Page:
.10: A possible rationale for the use of ‘according to me’ in French learners’ interlanguage Figure 5. learner writing and speech (based on Gilquin and Paquot..12: Features of novice writing .6: The use of ‘despite’ and ‘in spite of’ in different genres Figure 5.4: Expressing cause and effect: ‘Be careful’ note on ‘so’ (Gilquin et al. 2007b: IW5) Figure 6. native-speaker and EFL novices’ writing and native speech (per million words of running text) Figure 6.8: Phraseological cascades with ‘in conclusion’ and learner-specific equivalent sequences Figure 5.3: Reformulation: Explaining and defining: using ‘i. 2008) Figure 5. 2007b: IW13) 132 140 145 153 161 165 187 191 195 202 208 209 210 .7: The frequency of speech-like lexical items in expert academic writing. ‘that is’ and ‘that is to say’ (Gilquin et al.11: A possible rationale for the use of ‘let us in French learners’ interlanguage Figure 5. 2007b: IW9) Figure 6.4: Distribution of the adverbials ‘for example’ and ‘for instance’ across genres in the BNC Figure 5.9: Collocational overlap Figure 5.xvi List of figures Figure 5.1: Connectives: contrast and concession ( Jordan 1999:136) Figure 6..’.5: The treatment of ‘namely’ on websites devoted to English connectors Figure 5.2: Comparing and contrasting: using nouns such as ‘resemblance’ and ‘similarity’ (Gilquin et al.Frequency in expert academic writing.e.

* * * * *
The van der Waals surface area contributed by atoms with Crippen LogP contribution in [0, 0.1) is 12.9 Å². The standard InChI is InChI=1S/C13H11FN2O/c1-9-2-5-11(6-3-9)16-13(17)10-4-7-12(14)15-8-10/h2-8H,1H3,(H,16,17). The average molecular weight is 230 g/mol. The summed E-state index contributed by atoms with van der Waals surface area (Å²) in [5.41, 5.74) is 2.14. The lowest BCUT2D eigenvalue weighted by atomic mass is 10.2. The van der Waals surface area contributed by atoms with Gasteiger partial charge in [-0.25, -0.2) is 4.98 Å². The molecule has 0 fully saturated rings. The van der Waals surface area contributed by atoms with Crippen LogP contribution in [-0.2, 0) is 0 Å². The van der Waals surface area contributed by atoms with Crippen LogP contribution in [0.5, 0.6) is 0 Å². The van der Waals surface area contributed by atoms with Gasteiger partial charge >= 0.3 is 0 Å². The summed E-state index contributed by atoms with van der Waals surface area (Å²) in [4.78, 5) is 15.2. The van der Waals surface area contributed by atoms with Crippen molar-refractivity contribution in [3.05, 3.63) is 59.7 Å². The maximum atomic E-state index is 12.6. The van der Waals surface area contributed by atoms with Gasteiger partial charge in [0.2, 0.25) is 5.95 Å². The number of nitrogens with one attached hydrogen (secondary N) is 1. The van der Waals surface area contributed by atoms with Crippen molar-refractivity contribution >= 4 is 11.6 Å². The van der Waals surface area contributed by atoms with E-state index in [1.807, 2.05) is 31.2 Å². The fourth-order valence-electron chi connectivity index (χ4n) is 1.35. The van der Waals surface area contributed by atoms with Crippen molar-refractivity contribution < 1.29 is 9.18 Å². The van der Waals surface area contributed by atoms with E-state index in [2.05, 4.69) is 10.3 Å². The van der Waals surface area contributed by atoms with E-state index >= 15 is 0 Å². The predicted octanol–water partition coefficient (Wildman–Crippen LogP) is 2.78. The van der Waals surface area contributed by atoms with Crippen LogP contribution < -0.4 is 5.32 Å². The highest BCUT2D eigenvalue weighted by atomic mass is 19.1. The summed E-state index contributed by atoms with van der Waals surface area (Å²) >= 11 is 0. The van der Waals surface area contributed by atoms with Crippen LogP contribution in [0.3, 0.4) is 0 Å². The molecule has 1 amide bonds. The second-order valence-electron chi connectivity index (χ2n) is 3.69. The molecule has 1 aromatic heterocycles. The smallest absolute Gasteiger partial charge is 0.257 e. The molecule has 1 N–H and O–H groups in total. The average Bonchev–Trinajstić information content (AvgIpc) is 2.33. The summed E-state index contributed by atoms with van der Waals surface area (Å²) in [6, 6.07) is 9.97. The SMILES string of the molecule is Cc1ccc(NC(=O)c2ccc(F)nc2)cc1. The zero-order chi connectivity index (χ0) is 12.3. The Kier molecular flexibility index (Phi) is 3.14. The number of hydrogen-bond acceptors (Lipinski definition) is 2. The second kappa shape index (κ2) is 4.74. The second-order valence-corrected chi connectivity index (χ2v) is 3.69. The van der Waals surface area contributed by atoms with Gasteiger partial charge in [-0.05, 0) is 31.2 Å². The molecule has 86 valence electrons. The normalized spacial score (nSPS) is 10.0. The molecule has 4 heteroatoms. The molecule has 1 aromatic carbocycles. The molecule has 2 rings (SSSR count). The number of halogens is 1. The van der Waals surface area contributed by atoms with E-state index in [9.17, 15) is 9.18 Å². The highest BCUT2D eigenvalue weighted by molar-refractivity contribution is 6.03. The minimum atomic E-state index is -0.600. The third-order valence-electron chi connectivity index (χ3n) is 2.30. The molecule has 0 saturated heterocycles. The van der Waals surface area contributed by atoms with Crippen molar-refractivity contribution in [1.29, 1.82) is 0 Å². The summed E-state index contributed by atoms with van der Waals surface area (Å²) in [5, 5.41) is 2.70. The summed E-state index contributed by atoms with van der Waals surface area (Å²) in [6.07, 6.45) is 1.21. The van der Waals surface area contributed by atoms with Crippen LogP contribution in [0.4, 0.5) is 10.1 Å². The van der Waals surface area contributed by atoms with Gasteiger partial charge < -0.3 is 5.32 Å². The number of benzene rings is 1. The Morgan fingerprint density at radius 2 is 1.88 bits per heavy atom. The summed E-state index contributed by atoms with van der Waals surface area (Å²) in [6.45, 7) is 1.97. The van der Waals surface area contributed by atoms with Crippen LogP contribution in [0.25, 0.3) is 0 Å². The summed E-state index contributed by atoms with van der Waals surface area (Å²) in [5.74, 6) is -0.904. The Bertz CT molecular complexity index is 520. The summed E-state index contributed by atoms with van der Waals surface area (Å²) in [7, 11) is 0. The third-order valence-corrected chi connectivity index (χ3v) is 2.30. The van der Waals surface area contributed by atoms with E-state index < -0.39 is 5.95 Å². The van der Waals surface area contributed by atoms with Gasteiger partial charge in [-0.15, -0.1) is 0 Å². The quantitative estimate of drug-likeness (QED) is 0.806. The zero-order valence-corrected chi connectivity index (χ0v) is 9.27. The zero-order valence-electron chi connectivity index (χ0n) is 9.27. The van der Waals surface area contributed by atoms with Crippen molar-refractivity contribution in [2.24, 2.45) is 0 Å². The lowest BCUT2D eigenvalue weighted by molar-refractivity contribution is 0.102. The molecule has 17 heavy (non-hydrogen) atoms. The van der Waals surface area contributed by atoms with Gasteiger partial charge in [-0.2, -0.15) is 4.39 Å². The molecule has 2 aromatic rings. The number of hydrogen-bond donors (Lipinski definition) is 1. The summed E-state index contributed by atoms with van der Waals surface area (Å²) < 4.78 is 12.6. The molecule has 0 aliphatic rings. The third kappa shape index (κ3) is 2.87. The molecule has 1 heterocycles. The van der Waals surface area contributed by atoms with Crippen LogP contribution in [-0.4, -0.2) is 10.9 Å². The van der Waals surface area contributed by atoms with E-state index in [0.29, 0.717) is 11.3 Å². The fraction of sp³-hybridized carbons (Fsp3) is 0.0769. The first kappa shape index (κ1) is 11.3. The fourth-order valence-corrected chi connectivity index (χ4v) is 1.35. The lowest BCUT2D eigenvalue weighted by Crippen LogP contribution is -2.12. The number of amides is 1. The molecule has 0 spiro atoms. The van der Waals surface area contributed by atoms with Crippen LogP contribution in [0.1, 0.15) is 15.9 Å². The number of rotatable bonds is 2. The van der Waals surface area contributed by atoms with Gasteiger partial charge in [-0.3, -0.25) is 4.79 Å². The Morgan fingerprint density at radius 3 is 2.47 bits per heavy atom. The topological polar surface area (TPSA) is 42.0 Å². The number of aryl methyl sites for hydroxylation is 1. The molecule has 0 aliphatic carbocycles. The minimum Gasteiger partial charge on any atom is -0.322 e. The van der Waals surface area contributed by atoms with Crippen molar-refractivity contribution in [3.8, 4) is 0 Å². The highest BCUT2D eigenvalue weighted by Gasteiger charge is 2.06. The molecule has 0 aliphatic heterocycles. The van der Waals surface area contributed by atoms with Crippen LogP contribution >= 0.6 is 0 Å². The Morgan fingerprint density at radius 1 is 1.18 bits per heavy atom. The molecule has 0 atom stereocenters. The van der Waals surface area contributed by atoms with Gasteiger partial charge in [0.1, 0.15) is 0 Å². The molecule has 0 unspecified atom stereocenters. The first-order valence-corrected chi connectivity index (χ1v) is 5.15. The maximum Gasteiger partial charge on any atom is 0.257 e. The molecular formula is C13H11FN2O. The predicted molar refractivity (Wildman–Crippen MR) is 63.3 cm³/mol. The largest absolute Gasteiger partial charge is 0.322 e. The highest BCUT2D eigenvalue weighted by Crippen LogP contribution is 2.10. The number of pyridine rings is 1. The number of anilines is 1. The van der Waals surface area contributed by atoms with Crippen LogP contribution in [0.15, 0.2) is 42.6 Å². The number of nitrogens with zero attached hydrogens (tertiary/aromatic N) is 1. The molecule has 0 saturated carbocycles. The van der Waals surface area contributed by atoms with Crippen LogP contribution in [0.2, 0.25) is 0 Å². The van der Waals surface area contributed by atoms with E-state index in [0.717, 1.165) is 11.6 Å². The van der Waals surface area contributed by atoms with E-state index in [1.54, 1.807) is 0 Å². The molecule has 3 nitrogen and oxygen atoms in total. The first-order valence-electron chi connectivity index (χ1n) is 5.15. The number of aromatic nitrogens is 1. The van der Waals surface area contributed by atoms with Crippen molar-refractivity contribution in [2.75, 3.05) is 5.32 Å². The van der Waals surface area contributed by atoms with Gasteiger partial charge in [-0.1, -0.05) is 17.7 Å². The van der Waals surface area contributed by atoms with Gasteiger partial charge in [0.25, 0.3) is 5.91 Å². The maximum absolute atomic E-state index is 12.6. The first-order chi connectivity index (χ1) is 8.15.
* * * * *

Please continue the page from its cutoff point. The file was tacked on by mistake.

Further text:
as applied to the field of anatomy Word families in the AWL The corpora of professional academic writing The re-categorization of data from the professional corpus into knowledge domains The corpora of student academic writing Examples of essay topics in the BAWE pilot corpus An example of CLAWS vertical output CLAWS horizontal output [lemma + POS] CLAWS horizontal output [lemma + simplified POS tags] Simplification of CLAWS POS-tags CLAWS tagging of the complex preposition ‘in terms of’ Semantic fields of the UCREL Semantic Analysis System USAS vertical output USAS horizontal output The fiction corpus Number of keywords Automatic semantic analysis of potential academic words Distribution of grammatical categories in the Academic Keyword List The Academic Keyword List The distribution of AKL words in the GSL and the AWL 12 14 17 31 32 33 34 39 40 40 41 41 42 43 44 47 47 54 55 56 60 .12: Table 2.6: Table 2.11: Table 2.4: Table 2.5: Table 2.15: Table 2.1: Table 2.9: Table 2.3: Table 2.16: Table 2.2: Table 1.10: Table 2.List of tables Table 1.17: Table 2.8: Table 2.2: Table 2.7: Table 2.14: Table 2.1: Table 1.3: Table 2.18: Composition of the Academic Corpus (Coxhead 2000: 220) Chung and Nation’s (2003: 105) rating scale for finding technical terms.13: Table 2.